Desperate parents of a boy who has lived his entire life with a bent neck have shockingly admitted they want him dead so he no longer suffers.

Mahendra Ahirwar, 12, from Madhya Pradesh, in central India, suffers from a rare congenital condition that makes his neck bend and his head hang at a 180-degree angle.

His weak backbone means he cannot stand or walk and is restricted to a sitting position all day every day.

Mahendra at his residence before his surgery © Cover Asia Press/ Faisal Magray
Mahendra at his residence before his surgery © Cover Asia Press/ Faisal Magray

Mahendra can just about crawl but needs his mother’s help to be able to eat and go to the toilet.

His father Mukesh Ahirwar, 40, and mother Sumitra Ahirwar, 35, who both pick up work as labourers when they can, have consulted more than 50 doctors from various parts of India but none could diagnose his condition.

And now the distressed parents want to see Mahendra dead rather than carry on living as he has been.

‘I cannot see him suffer anymore,’ said Sumitra. ‘Watching his life is devastating. He cannot do anything by himself. He just sits in a corner of the room all day. It’s no life.’

Sumitra, who also has a healthy 16-year-old son, a 14-year-old daughter and a ten-year-old son, did not consult doctors when she was pregnant with Mahendra.

Mukesh said: ‘Our other children had all been born normally with no problems so we never thought to consult a doctor or have an ultrasound done with Mahendra, and he was born at home just like his siblings.”

For the first six months he was like any normal baby and very active

The couple only noticed their son’s head starting to hang when he was about six months old.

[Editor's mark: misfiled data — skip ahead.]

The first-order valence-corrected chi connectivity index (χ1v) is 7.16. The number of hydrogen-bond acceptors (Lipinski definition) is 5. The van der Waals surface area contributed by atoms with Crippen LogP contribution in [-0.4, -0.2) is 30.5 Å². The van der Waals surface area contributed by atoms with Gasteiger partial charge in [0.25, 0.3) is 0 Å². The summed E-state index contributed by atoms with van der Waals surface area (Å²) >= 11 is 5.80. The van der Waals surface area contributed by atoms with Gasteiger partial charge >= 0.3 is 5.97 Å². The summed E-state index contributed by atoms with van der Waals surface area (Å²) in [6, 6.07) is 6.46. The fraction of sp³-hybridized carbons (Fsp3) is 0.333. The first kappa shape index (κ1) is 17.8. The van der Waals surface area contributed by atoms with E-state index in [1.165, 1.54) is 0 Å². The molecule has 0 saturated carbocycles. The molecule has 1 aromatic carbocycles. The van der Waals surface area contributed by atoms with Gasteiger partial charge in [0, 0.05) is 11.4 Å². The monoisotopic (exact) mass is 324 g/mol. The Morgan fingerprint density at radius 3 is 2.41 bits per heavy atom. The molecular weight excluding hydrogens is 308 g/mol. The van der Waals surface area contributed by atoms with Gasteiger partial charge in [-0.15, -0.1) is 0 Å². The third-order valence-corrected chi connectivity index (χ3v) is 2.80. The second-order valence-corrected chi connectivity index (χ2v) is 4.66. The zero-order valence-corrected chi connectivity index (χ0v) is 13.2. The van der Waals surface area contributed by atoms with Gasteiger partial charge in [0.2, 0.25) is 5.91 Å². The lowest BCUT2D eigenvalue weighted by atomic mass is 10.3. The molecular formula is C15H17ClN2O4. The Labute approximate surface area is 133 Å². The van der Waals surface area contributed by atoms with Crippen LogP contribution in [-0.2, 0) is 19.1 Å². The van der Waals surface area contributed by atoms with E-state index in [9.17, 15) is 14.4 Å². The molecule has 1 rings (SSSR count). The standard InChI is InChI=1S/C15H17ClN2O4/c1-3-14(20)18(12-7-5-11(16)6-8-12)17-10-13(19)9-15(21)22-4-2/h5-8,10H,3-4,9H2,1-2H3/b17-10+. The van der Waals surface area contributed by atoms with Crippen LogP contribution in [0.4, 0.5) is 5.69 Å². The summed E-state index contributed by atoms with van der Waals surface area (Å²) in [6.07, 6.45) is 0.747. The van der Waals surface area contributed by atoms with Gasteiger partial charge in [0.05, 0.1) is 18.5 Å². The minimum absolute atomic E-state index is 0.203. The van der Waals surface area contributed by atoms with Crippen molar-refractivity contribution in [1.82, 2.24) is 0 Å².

‘For the first six months he was like any normal baby and very active. But when he started developing and beginning to sit we noticed his head and neck were not right,’ Mukesh added.

‘At first we thought he was just a little weak and he’d be fine in time but by his third birthday he wasn’t able to keep his head upright at all.’

Mukesh, who earns about Rs200 (£2) a day on construction sites, has spent more than Rs 2 lakh in doctor bills in a search for treatment for his son.

He borrowed money from his friends and relatives but two years ago he decided to stop taking him to see any more doctors.

Mukesh said: “I took him to all the hospitals that I could afford. Even India’s premier hospital All India Institute of Medical Sciences (AIIMS) in New Delhi but after spending two weeks there doctors failed to tell us if my son could be treated.

‘With a broken heart we returned home and decided to raise him and try to give him as comfortable a life that we can.’

And Mukesh is yet to repay the loan to his family and friends.

Neighbours and people in the community have blamed Mahendra’s condition on Makesh’s past sins and believe he is to blame for his son’s disability.

He said: “People say bad things about him, and they often laugh at him. It really hurts us. We cannot tolerate people’s attitudes and discrimination. They say I must have committed some terrible sins and this is why he is suffering, it’s awful.’

People say bad things about him, and they often laugh at him

Mahendra doesn’t even go to school so he only has his siblings and cousins to call friends.

Dr Shashidhar Tatavarthy, a Paediatric ENT Consultant, at Delhi’s Artemis Hospital, thinks Mahendra has a muscular disorder.

He said: ‘This is one of the rarest of rare cases. His condition could be due to a spine anomaly or muscular disorder but it can only be concluded after a thorough investigation.’

Torticollis, also known as Wry Neck or Loxia, is a dystonic condition defined by an abnormal, asymmetrical head or neck position. A multitude of conditions may lead to the development of torticollis including muscular fibrosis, congenital spine abnormalities, or toxic or traumatic brain injury. The cause of congenital muscular torticollis is unclear.

Sumitra has now lost all hope of a treatment being found for her son.

She said: ‘I have to carry him like a baby everywhere but he is 12 years old, how will I carry him when he grows even older?

‘If doctors cannot treat my son it is better that God takes him.’

But Mukesh is still hoping for a miracle.

‘If doctors can treat babies born with severe disabilities like two heads and give them lifesaving operations then why not my son?’ he said. ‘I still have so many hopes and dreams for him. I want to see him go to school and play with other kids. I want to see him living a normal life and I am hoping that my wish will be fulfilled one day.’